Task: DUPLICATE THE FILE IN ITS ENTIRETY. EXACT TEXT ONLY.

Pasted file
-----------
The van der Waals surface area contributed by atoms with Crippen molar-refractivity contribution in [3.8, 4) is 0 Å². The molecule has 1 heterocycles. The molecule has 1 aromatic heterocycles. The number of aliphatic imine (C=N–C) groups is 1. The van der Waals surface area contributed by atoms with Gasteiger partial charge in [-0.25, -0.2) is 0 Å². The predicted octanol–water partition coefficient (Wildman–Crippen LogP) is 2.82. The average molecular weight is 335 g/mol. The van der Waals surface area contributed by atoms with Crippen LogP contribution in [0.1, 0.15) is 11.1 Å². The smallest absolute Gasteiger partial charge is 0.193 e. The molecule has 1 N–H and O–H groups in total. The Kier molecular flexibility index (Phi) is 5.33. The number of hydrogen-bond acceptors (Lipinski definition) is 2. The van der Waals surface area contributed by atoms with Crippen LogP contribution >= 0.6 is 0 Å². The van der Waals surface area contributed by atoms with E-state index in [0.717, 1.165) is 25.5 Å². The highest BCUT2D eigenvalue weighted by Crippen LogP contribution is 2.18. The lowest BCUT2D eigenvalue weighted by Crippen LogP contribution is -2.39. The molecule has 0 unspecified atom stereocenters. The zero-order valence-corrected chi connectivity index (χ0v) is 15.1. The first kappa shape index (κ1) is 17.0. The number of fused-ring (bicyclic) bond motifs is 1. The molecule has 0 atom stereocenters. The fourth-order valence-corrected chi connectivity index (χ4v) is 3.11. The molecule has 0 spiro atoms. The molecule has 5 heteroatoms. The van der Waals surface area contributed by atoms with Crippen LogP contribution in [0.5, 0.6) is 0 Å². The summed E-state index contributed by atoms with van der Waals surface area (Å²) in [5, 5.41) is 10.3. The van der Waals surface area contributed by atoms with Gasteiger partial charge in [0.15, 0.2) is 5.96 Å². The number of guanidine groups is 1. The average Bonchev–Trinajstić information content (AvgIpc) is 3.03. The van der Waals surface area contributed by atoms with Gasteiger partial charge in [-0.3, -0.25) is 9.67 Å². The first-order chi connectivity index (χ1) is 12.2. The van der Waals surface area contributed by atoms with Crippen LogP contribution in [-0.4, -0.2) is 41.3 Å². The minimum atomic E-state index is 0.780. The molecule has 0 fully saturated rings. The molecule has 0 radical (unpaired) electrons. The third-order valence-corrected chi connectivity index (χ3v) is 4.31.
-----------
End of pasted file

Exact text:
The van der Waals surface area contributed by atoms with Crippen molar-refractivity contribution in [3.8, 4) is 0 Å². The molecule has 1 heterocycles. The molecule has 1 aromatic heterocycles. The number of aliphatic imine (C=N–C) groups is 1. The van der Waals surface area contributed by atoms with Gasteiger partial charge in [-0.25, -0.2) is 0 Å². The predicted octanol–water partition coefficient (Wildman–Crippen LogP) is 2.82. The average molecular weight is 335 g/mol. The van der Waals surface area contributed by atoms with Crippen LogP contribution in [0.1, 0.15) is 11.1 Å². The smallest absolute Gasteiger partial charge is 0.193 e. The molecule has 1 N–H and O–H groups in total. The Kier molecular flexibility index (Phi) is 5.33. The number of hydrogen-bond acceptors (Lipinski definition) is 2. The van der Waals surface area contributed by atoms with Crippen LogP contribution >= 0.6 is 0 Å². The van der Waals surface area contributed by atoms with E-state index in [0.717, 1.165) is 25.5 Å². The highest BCUT2D eigenvalue weighted by Crippen LogP contribution is 2.18. The lowest BCUT2D eigenvalue weighted by Crippen LogP contribution is -2.39. The molecule has 0 unspecified atom stereocenters. The zero-order valence-corrected chi connectivity index (χ0v) is 15.1. The first kappa shape index (κ1) is 17.0. The number of fused-ring (bicyclic) bond motifs is 1. The molecule has 0 atom stereocenters. The fourth-order valence-corrected chi connectivity index (χ4v) is 3.11. The molecule has 0 spiro atoms. The molecule has 5 heteroatoms. The van der Waals surface area contributed by atoms with Crippen LogP contribution in [0.5, 0.6) is 0 Å². The summed E-state index contributed by atoms with van der Waals surface area (Å²) in [5, 5.41) is 10.3. The van der Waals surface area contributed by atoms with Gasteiger partial charge in [0.15, 0.2) is 5.96 Å². The number of guanidine groups is 1. The average Bonchev–Trinajstić information content (AvgIpc) is 3.03. The van der Waals surface area contributed by atoms with Gasteiger partial charge in [-0.3, -0.25) is 9.67 Å². The first-order chi connectivity index (χ1) is 12.2. The van der Waals surface area contributed by atoms with Crippen LogP contribution in [-0.4, -0.2) is 41.3 Å². The minimum atomic E-state index is 0.780. The molecule has 0 fully saturated rings. The molecule has 0 radical (unpaired) electrons. The third-order valence-corrected chi connectivity index (χ3v) is 4.31.